CARDIFF U. (UK) — The discovery of a weakness in breast cancer cells may help prevent the disease from spreading.
Only a small proportion of the cells in a tumor—cancer stem cells—are responsible for spreading cancer and for disease relapse. While the cells are highly drug-resistant, scientists at Cardiff University have found a laboratory method that switches off the cells’ resistance to the anti-cancer agent TRAIL.
TRAIL had not previously been thought of as a breast cancer treatment, because it is blocked by a protein in the cells called c-FLIP.
For the new study, published in the journal Breast Cancer Research, researchers suppressed the effect of c-FLIP, making the cancer stem cells sensitive to TRAIL and achieved a 98 percent reduction in secondary tumors.
Repeat treatment is equally effective in eliminating cancer stem cells if they re-appear.
“We believe we have found a crucial ‘Achilles heel’ in breast cancer stem cells,” says Richard Clarkson of the School of Biosciences at Cardiff.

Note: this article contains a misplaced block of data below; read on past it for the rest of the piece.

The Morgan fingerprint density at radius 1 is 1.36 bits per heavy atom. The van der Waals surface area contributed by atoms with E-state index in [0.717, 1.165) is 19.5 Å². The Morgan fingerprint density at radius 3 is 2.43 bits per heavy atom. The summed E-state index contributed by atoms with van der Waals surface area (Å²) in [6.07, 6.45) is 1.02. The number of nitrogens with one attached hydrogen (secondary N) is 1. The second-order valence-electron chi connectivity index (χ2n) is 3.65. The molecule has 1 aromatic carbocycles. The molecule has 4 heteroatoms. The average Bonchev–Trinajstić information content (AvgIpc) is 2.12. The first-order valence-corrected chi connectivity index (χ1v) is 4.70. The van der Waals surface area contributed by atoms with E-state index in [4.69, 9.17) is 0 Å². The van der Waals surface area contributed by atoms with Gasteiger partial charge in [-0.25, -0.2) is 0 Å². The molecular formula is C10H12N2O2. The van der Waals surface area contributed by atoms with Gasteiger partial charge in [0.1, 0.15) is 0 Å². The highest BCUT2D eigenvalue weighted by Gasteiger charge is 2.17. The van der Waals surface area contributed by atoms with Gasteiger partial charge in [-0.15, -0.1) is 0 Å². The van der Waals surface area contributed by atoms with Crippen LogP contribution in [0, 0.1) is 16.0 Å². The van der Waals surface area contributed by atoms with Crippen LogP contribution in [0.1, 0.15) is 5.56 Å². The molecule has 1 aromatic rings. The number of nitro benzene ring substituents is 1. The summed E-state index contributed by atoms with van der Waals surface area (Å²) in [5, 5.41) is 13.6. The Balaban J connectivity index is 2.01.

“We can almost completely shut down their ability to spread the disease through the body through secondary tumors. Our success with repeat treatments is also important, offering hope that we can reduce relapse rates of the disease.
“These are very promising results but so far we have only seen this method work on cells in the laboratory. We need a lot more work to establish how best to suppress C-FLIP in patients and whether this can eliminate cancer stem cells in tumors in the breast.”
Luke Piggott, a PhD student working with Clarkson, is the lead author of the study, that was funded in part by the Breast Cancer Campaign and Tenovus.
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